At Daily Signal I have a piece about the new ACTA report on the huge increase in non-instructional spending at universities. The ACTA report emphasizes how non-instructional spending is driving tuition higher without improving student outcomes. That is true and worrisome.
But the larger danger of hiring an army of non-instructional staff is that they fundamentally distort the mission of higher education. Rather than focus on the pursuit of truth through open academic inquiry or the development of capable young adults ready to assume their responsibilities as citizens and in the economy, non-instructional staff are restricting academic freedom while infantilizing students.
The only solution, I suggest, is to cut back significantly on federal subsidies for higher education. Only financial scarcity will allow tuition-payers and state legislators to exercise influence to get universities to shift the focus back to professors and classes rather than baby-sitters and political commissars.
“Non-Instructional spending” is a very nice way of saying a lot of different things- sure we want the toilet bowls cleaned and certainly we want the grass cut and the trees trimmed- but the book store has to have people in it- and the cafeteria workers need to be paid. We need to have a very clear cut definition of “non-instructional spending”. The library personnel are tangential “instructional people” but we need to be clear on these items of “non instructional spending”
This is a fair point. The categories are created by federal data collection procedures and universities may not be perfectly consistent in how they report them. The category in IPEDS is for non-instructional professional staff. So, this would not include toilet cleaners and lawn cutters, but would include librarians. And yes, universities need all of these things, but there has not been a dramatic increase in toilets, lawns, or libraries, so none of this would account for the large increases in this category over the last few decades.
Correct—-we need to look at where those ” statistically significant” increases have been or even substantive increases.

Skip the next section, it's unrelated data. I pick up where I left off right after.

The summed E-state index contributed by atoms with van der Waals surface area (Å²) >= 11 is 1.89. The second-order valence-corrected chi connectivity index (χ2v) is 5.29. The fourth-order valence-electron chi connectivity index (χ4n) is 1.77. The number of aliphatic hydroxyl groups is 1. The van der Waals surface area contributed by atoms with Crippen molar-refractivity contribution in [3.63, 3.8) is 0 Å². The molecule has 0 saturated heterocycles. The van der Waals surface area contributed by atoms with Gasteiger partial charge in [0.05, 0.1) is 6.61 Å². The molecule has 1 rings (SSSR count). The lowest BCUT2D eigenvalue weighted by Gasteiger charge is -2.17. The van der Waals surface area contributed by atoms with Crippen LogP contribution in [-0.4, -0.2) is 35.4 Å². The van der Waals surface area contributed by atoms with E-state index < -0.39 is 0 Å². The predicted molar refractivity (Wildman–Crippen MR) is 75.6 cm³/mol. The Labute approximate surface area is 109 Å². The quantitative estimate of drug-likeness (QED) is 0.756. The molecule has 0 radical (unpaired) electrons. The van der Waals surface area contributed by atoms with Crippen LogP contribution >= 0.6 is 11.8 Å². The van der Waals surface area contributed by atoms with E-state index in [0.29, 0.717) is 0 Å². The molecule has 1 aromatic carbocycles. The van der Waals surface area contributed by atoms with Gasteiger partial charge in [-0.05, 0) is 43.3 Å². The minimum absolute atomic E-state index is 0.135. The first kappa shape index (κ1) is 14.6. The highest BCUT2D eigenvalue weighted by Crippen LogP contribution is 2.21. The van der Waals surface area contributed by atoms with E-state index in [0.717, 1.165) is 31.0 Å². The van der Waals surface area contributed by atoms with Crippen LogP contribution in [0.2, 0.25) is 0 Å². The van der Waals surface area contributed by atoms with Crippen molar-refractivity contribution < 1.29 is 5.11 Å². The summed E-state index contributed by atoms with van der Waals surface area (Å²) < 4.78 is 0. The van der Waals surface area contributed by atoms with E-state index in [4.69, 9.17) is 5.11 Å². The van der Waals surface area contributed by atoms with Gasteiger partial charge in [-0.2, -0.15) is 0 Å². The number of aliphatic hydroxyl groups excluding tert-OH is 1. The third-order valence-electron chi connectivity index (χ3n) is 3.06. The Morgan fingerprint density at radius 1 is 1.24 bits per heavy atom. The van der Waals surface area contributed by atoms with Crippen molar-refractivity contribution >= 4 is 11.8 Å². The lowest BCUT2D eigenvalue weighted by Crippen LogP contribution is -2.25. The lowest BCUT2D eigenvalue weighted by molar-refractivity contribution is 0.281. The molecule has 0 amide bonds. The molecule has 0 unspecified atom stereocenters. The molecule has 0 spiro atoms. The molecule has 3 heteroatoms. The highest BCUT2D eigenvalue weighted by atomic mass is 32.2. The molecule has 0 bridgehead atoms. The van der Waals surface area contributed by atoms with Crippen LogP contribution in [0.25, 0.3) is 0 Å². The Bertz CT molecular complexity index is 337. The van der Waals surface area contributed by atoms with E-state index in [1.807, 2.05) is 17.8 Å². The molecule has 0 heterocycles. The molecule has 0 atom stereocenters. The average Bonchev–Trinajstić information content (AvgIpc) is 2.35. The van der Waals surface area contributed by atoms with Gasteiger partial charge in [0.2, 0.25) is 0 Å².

(Greene): “The only solution, I suggest, is to cut back significantly on federal subsidies for higher education. Only financial scarcity will allow tuition-payers and state legislators to exercise influence to get universities to shift the focus back to professors and classes rather than baby-sitters and political commissars.”
Here’s another suggestion, which addresses the objection in the Shaughnessy comment:
The President exercises legitimate authority over three K-12 school systems (the DOD schools, the BIE schools, and the US Embassy schools) and five post-secondary schools (the five service academies). The President could:
A: Mandate that the DOD schools, the BIE schools, and the five service academies open online branches which:
1. Admit anyone who applies
2. Charge no tuition
3. Employ no faculty
4. Conduct no classes
5. Define courses by their syllabi
6. Grant credit by exam
7. License private-sector agencies to administer exams at a cost to be negotiated between the student and the proctoring agency.
B. Mandate that all Federal Executive branch agencies must accept diplomas and degrees earned through exam as equivalent credentials earned through attendance at brick-and-mortar schools.
Let competition between Sylvan Learning Centers, the University of Phoenix, and the Kumon Institute drive the cost of a high school diploma or of a college degree down to the cost of books and grading exams.
Jay, your proposed solution implies – correctly, I think – that before saying “non-instructional spending is driving tuition higher” we should first say “tuition increases are driving non-instructional spending higher.”
Dropping down to k-12, as far back as 17 years ago I noticed how the Los Angeles Unified School District (LAUSD) was increasing the number of out-of-classroom instructional coaches, and how the headquarters was populated with senior (high-wage-scale), credentialed teachers occupying non-classroom positions.
I could not understand how during the most recent LAUSD strike teachers (actually the unions) were bringing up ‘class size’ as an issue. How, in a district that implemented a school building surge in the 00’s, coupled with a significant drop in enrollment (700k in 2003, now hovering just below 500k), still have a ‘class size’ issue?
Like colleges, I suspect, high-priced, non-classroom admit positions aren’t helping students at school sites.
” … the Los Angeles Unified School District (LAUSD) was increasing the number of out-of-classroom instructional coaches, and how the headquarters was populated with senior (high-wage-scale), credentialed teachers occupying non-classroom positions.”
A high “teacher” to other staff ratio makes them look good on paper and immunizes them against charges of administrative bloat until you look closer.
US DOE _Digest of Education Statistics_
Table 215.10. Selected statistics on enrollment, teachers, dropouts, and graduates in public school districts enrolling more than 15,000 students: Selected years, 1990 through 2017
“FTE teachers as a percentage of total FTE staff.”
Districts with more than 15,000 students (US average): 50.6%
San Marcos Unified, Ca. Unified: 32.5
Chicago, Il.: 85.0%
Yonkers, NY: 88.0%
I don’t believe the numbers from either extreme.